Kyra, Fidel Castro weighed in, as well, and said this in his column, "Even those who don't share in all that politics or philosophy, we sincerely wish that children do not die, judges, congressman or any citizens of the United States."

I want to share something with you also Kyra, from Amer Mohammed from Egypt who posted this, saying, "Thank God the person who did the crime is no Mohammed or a Muslim but maybe America will conclude the person who stimulated him to do this kind of act was a Muslim."

So a lot of different points of view there Kyra but many people really seeing this as part of an evidence of a charged U.S. political climate.

PHILLIPS: All right. Well, a historic vote now under way in southern Sudan. It cost a few million lives in that nation's bloody civil war.

VERJEE: Yes, it did. You know what's happening there right now, Kyra, is a really huge deal. Because in a few months, we may see the creation of a brand new country, country number 193, I believe. This is a really big deal. Because this part of the world, Sudan, has been under civil war and oppression for so many years; two million people were killed in a civil war.

It's basically because the mainly Arab north was fighting the mainly Christian south. And so what's happening is they're voting in a referendum and they're going to decide whether or not to split from the north and have their own country.

So you know, Kyra, you were seeing like hugging and kissing and high- fives and people dancing in the streets. So this is a really huge deal. There are a few obstacles, though. One, oil, you know, they need to come up with a way to share it because most of the oil is in the south and most of the refineries and pipelines for the oil is in the northern part of the country.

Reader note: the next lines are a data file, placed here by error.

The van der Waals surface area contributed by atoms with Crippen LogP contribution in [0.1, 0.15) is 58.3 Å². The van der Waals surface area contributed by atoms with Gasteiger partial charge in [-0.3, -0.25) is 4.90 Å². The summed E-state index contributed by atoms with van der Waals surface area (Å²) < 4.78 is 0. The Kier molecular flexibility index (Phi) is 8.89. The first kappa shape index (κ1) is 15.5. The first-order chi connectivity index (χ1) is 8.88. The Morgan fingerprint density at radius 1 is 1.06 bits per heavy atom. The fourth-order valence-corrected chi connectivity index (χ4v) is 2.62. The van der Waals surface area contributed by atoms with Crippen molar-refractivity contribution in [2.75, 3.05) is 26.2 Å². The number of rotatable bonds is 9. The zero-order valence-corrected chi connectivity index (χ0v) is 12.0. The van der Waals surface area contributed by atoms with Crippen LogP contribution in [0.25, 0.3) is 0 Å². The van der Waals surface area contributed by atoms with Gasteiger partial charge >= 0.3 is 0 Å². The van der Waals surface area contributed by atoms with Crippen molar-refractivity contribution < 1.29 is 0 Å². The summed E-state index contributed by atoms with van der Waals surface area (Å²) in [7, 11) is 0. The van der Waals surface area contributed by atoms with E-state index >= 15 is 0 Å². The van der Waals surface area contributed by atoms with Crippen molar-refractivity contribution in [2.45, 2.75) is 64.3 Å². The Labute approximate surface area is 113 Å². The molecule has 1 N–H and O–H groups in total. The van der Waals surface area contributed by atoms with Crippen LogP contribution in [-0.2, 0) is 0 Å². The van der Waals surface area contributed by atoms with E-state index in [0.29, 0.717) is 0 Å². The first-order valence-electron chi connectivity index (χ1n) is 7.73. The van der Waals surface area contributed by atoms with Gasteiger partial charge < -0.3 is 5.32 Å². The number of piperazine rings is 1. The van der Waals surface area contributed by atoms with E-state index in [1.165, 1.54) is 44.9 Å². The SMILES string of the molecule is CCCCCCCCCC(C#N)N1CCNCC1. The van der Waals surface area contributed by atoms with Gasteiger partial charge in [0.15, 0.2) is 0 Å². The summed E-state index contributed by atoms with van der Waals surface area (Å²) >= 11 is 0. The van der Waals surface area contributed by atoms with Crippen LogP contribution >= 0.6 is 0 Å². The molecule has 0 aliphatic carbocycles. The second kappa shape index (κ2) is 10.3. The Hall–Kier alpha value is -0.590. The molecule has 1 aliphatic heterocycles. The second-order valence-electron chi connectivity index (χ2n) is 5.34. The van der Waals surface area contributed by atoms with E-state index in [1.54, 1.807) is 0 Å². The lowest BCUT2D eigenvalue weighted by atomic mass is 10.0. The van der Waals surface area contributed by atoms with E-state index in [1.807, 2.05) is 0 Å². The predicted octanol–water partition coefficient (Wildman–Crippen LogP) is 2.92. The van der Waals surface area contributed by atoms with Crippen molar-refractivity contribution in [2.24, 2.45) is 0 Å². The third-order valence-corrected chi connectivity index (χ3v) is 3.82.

Also there's this area called Abia (ph), that's really oil rich that's right on the border between the north and the south. So they need to figure out the borders, as well -- Kyra.

PHILLIPS: All right, now lastly, Zain, tell us about your rather unique interview subject. A real pirate and we're not talking about Johnny Depp. I know that's who you really wanted to sit down with.

VERJEE: This pirate was nowhere near as hot as Johnny Depp. If he were, Kyra, I would -- I would not be here. But this is not romantic swashbuckling piracy we're talking about. Piracy is a serious crime and it's getting out of control.

So many ships are hijacked and crews are taken hostage for ransom. The reason, Kyra that this really matters to the average person at home is because more piracy means the supply chain of goods that you buy and shop and oil that you use is going to be affected and the prices will go up.

I talked to one pirate when I went to Nairobi and here is what he had to say about why he did it.


VERJEE: "There are no jobs and no money in Somalia, he tells us. That leaves no options", says Gedi. "You either job the Al-Shabab militia or government forces, or if you have relatives, you become a pirate".

Gedi says "His uncle, a pirate leader, phoned him one day, told him to visit the coastal town of Haradhere (ph) one of many pirate bases".

Like the young men in these pictures, he says, "I was taught to handle a gun, taught about ammunition, how to swim, survive, and how to attack ships."

There is no shortage of men like Gedi. According to one security consultant, more than 400 hostages are now being held from roughly 50 different hijackings since January 2010.


VERJEE: Kyra, he got $60,000 for the one hijacking he participated in, in 2009. And he used that money to send his brothers and sisters to the UK and the US. And he told me, Kyra, that what he's doing now is waiting for a visa to Mexico so he can get there and then cross over the border illegally into the U.S. for a better life.

Zain Verjee, thanks for weighing in today.

At the top of the hour, we're going to talk to a Congresswoman who knows how dangerous it can be to get close to constituents. That closeness cost her boss his life just outside of Jonestown, nearly killed her, too. We're talking with Congresswoman Jackie Spear next hour.